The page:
It’s funny how some events seem to stand out more brightly in the vast warehouse of memories we carry around. It was forty – yes 40! – years ago today that the classic Muhammad Ali-Joe Frazier heavyweight championship fight took place at Madison Square Garden. They haven’t made heavyweight matchups like this since … well, since then.
I was not a big boxing fan as a kid, which makes that fact that the Ali-Frazier fight stands out in the memory all the more interesting. I believe it has more to do with the political/social climate back in 1971, my awakening – if you will – to the important events going on around me, and with the development of a 15-year-old’s social conscience as I sorted through and examined my own set of values, beliefs, and judgements.
I can remember a fellow Immaculate Conception (Germantown, Philadelphia) classmate, Timothy Cantwell (another weirdly clear memory) trying to get me interested in the Cassius Clay-Sonny Liston fight in 1964. At the time I had zero interest in boxing, as the predominant sport in my life was becoming Phillies baseball. But Cantwell absolutely LOVED Clay. And you would understand why if you look back over Cassius Clay’s amateur and early professional career. (I wish I could say I remember watching Clay boxing in the 1960 Summer Olympics, but I was only four at the time!) And Tim kept claiming Clay was going to destroy Sonny Liston, a popular champion in his own right.
(At this point, I should explain – in case anyone unfamiliar with the story misses the connection – that Cassius Clay was Muhammad Ali’s name back in the early 1960s.)
My above-mentioned awakening was of a pre-Vietnam War sort. The American portion of that war was just beginning to grow after the French were summarily booted out of the country by the Viet Cong. As the war grew, as young Americans came home wrecked or in body bags, as the over-18 crowd woke up to the realities of an unpopular war, Cassius Clay stepped onto the national stage; took a controversial stand over a contentious war; and then climbed into the ring at MSG to engage in a monumental battle with Joltin’ Joe Frazier.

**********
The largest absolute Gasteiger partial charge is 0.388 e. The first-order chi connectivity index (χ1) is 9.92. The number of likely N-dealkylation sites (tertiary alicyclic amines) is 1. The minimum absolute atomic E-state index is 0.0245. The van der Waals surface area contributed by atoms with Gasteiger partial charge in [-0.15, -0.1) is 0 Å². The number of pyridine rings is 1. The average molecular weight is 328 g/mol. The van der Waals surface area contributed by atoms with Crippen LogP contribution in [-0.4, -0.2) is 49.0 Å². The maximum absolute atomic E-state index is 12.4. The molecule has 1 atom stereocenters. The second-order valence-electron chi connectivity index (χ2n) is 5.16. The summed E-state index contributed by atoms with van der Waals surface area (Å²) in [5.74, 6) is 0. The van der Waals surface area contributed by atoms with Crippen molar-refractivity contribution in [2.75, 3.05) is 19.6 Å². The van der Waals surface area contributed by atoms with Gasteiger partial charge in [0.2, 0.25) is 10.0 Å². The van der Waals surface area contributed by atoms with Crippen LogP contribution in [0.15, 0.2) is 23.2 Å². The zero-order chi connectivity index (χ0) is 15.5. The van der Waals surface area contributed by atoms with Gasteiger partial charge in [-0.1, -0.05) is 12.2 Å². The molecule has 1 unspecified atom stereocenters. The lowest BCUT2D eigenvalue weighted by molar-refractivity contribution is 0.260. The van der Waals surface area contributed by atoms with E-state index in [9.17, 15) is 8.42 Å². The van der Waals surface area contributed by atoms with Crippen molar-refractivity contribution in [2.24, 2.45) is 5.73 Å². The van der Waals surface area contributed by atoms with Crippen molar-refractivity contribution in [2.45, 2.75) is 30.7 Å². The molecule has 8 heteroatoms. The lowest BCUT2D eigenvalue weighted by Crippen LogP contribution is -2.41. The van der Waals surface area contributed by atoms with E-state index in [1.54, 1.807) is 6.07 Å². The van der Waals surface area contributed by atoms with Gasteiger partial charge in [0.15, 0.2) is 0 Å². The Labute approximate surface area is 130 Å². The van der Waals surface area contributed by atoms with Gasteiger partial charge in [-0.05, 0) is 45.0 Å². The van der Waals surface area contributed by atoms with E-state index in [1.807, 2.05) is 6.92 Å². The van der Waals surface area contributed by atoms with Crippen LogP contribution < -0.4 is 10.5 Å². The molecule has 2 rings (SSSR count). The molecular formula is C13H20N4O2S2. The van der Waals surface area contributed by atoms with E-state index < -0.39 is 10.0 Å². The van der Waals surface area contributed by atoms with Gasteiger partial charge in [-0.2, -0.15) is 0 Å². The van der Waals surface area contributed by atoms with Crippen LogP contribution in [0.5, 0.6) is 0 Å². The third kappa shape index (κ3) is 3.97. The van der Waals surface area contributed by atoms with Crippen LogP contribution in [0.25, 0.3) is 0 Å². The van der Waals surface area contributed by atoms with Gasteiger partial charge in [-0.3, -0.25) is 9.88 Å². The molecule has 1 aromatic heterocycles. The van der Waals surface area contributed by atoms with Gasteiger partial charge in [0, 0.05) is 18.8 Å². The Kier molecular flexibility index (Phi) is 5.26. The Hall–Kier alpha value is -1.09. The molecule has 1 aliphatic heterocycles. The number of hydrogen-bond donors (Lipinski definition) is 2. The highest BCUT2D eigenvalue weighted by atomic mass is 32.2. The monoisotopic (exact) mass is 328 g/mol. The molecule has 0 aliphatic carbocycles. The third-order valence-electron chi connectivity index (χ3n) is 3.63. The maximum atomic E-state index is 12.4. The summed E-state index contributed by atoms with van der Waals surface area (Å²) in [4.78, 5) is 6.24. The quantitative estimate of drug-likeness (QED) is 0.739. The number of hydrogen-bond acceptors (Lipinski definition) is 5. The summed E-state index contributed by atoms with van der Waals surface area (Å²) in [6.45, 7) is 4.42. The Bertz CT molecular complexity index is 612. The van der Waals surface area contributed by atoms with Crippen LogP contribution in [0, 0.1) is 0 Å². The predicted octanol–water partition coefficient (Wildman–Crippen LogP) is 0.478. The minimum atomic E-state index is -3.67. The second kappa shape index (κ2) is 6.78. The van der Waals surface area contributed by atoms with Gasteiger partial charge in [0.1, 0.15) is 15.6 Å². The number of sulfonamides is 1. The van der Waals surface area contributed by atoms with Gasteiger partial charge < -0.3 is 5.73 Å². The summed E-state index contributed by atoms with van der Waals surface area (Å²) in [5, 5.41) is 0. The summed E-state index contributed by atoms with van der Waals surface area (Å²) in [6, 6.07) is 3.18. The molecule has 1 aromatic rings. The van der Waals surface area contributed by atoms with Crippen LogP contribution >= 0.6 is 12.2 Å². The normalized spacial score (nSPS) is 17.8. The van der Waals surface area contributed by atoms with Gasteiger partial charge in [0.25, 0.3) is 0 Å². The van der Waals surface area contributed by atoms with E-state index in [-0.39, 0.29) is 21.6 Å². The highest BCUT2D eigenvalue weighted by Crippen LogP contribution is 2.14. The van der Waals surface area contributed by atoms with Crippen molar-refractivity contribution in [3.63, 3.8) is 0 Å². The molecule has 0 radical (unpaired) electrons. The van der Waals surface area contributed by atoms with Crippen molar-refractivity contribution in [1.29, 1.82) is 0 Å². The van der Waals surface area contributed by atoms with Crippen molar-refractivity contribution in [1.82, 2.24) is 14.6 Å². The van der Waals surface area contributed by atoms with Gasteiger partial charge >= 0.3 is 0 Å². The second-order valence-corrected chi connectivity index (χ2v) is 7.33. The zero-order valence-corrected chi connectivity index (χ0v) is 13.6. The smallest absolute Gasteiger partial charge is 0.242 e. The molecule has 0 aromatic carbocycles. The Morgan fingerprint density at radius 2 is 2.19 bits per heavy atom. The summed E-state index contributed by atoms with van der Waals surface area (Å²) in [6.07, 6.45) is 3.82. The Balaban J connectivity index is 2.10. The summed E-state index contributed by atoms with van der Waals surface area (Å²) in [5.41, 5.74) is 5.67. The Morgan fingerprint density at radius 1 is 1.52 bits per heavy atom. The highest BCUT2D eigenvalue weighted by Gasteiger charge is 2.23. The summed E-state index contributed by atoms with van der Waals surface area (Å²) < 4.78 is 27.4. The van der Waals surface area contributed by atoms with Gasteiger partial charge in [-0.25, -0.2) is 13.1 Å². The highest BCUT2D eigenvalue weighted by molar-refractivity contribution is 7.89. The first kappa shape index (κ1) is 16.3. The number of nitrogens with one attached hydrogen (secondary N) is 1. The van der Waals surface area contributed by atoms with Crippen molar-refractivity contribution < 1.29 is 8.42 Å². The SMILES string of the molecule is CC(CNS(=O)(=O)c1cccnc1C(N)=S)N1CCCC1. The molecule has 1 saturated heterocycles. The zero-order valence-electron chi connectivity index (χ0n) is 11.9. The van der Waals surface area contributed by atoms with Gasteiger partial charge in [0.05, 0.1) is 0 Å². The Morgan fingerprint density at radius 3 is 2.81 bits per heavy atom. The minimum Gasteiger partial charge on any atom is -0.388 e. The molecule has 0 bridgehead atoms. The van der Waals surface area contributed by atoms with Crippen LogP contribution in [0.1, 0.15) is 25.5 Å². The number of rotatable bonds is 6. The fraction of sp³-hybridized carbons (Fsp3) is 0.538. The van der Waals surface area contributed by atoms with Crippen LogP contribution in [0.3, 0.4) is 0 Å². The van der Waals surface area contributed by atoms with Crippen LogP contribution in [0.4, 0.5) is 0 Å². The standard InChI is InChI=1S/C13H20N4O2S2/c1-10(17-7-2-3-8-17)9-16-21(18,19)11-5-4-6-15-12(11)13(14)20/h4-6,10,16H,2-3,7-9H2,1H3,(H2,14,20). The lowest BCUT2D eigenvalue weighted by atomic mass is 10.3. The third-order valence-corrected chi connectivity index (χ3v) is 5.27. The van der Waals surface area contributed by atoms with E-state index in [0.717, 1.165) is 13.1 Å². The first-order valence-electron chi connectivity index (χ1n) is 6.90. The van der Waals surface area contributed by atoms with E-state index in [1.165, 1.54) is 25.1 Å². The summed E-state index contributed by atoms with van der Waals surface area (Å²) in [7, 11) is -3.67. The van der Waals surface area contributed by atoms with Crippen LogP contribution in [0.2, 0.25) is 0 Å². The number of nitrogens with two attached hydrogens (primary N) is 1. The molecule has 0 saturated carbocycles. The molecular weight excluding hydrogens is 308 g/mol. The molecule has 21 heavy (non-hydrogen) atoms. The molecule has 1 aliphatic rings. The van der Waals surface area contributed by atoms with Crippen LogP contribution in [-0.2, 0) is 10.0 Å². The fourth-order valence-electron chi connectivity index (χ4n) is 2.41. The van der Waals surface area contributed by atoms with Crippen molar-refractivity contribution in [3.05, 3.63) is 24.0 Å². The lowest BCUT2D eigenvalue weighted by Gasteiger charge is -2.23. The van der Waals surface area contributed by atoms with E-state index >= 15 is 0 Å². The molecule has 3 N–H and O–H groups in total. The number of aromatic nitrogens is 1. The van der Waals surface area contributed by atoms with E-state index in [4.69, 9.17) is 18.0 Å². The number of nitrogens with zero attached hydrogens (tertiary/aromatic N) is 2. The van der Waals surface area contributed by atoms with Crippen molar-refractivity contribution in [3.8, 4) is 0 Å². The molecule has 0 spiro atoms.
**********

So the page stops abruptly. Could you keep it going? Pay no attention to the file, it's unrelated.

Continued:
Not that I was on his side there in NYC.
No, when the renamed Muhammad Ali was arrested, tried and convicted for his failure to abide by military draft requirements in 1967, I was a staunch supporter of our efforts to purge the world of the Communists. I thought the Vietnam War had an admirable goal … Freedom for the Vietnamese people. Fighting to stave off the dreaded Domino Theory. Keeping the world free from oppression. I hadn’t considered the extent of corruption in South Vietnam’s leadership, their own people lacking the desire to fight, or whether the USA had a place fighting in what was essentially a civil war.
I also wasn’t a supporter of anti-war sentiment or groups. I was too young to appreciate the changes going on around me; too rigid in my beliefs that authority knew best; and certainly too young, too timid to appreciate the growing hippie movement. Heck, I was attending Father Judge High School, where “long hair” would not be “legalized” until 1974! Certainly, I hadn’t yet reached the point in my life when I would develop my short-lived liberal tendencies.
Anyways … For those of us who viewed the-way-things-were as the right way – the only way, Muhammad Ali was almost an anti-Christ. And Joe Frazier was the champion of the people … our people!
And it has always rankled whenever I heard Ali describe Joe Frazier as a “house black”, a reference to house slaves in the pre-Civil War South who tended to curry favor with the slave owners. That was patently unfair. And as a result, the Frazier-Ali relationship was for decades a jagged and hurtful affair, after two rematches that – while contentious and nasty – never lived up to the original bout.
I never looked at the Ali-Frazier standoff as anything racial. Ali was simply considered a loud-mouthed troublemaker. He was stirring things up. He was making people confront the issues we wished to ignore. He could talk trash with the best of them. He could rhyme in ways I imagine would embarrass many a modern rapper. Heck, He could even best Howard Cosell!!